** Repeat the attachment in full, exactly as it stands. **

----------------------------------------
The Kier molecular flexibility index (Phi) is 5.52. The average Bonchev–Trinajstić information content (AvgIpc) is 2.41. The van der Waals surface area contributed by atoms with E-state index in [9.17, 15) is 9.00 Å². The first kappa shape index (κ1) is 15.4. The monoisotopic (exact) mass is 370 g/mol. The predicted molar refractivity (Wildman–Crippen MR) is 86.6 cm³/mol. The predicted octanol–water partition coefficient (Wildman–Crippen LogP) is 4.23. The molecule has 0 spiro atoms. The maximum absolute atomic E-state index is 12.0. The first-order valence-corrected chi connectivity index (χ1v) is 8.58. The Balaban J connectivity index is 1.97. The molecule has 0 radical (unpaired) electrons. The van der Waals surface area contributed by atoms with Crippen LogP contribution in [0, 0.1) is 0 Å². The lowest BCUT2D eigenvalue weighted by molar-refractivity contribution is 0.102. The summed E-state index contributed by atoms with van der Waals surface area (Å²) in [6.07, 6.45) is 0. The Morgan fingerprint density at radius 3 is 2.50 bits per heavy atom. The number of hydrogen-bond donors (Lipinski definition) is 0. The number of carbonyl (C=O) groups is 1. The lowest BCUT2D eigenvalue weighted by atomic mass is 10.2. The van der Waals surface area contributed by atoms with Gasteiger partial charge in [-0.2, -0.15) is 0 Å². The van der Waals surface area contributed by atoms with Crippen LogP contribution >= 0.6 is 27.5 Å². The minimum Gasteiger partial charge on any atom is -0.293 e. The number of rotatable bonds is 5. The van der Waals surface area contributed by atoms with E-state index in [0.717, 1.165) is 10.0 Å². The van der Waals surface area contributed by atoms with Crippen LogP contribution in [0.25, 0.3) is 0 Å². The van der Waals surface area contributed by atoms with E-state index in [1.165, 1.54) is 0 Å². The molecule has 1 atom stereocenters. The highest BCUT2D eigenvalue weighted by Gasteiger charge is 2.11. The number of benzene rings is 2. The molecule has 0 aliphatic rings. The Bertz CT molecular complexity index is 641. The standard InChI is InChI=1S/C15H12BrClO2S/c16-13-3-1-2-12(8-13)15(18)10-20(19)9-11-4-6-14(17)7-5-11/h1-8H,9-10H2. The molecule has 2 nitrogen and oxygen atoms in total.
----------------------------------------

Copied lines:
The Kier molecular flexibility index (Phi) is 5.52. The average Bonchev–Trinajstić information content (AvgIpc) is 2.41. The van der Waals surface area contributed by atoms with E-state index in [9.17, 15) is 9.00 Å². The first kappa shape index (κ1) is 15.4. The monoisotopic (exact) mass is 370 g/mol. The predicted molar refractivity (Wildman–Crippen MR) is 86.6 cm³/mol. The predicted octanol–water partition coefficient (Wildman–Crippen LogP) is 4.23. The molecule has 0 spiro atoms. The maximum absolute atomic E-state index is 12.0. The first-order valence-corrected chi connectivity index (χ1v) is 8.58. The Balaban J connectivity index is 1.97. The molecule has 0 radical (unpaired) electrons. The van der Waals surface area contributed by atoms with Crippen LogP contribution in [0, 0.1) is 0 Å². The lowest BCUT2D eigenvalue weighted by molar-refractivity contribution is 0.102. The summed E-state index contributed by atoms with van der Waals surface area (Å²) in [6.07, 6.45) is 0. The Morgan fingerprint density at radius 3 is 2.50 bits per heavy atom. The number of hydrogen-bond donors (Lipinski definition) is 0. The number of carbonyl (C=O) groups is 1. The lowest BCUT2D eigenvalue weighted by atomic mass is 10.2. The van der Waals surface area contributed by atoms with Gasteiger partial charge in [-0.2, -0.15) is 0 Å². The van der Waals surface area contributed by atoms with Crippen LogP contribution >= 0.6 is 27.5 Å². The minimum Gasteiger partial charge on any atom is -0.293 e. The number of rotatable bonds is 5. The van der Waals surface area contributed by atoms with E-state index in [0.717, 1.165) is 10.0 Å². The van der Waals surface area contributed by atoms with Crippen LogP contribution in [0.25, 0.3) is 0 Å². The van der Waals surface area contributed by atoms with E-state index in [1.165, 1.54) is 0 Å². The molecule has 1 atom stereocenters. The highest BCUT2D eigenvalue weighted by Gasteiger charge is 2.11. The number of benzene rings is 2. The molecule has 0 aliphatic rings. The Bertz CT molecular complexity index is 641. The standard InChI is InChI=1S/C15H12BrClO2S/c16-13-3-1-2-12(8-13)15(18)10-20(19)9-11-4-6-14(17)7-5-11/h1-8H,9-10H2. The molecule has 2 nitrogen and oxygen atoms in total.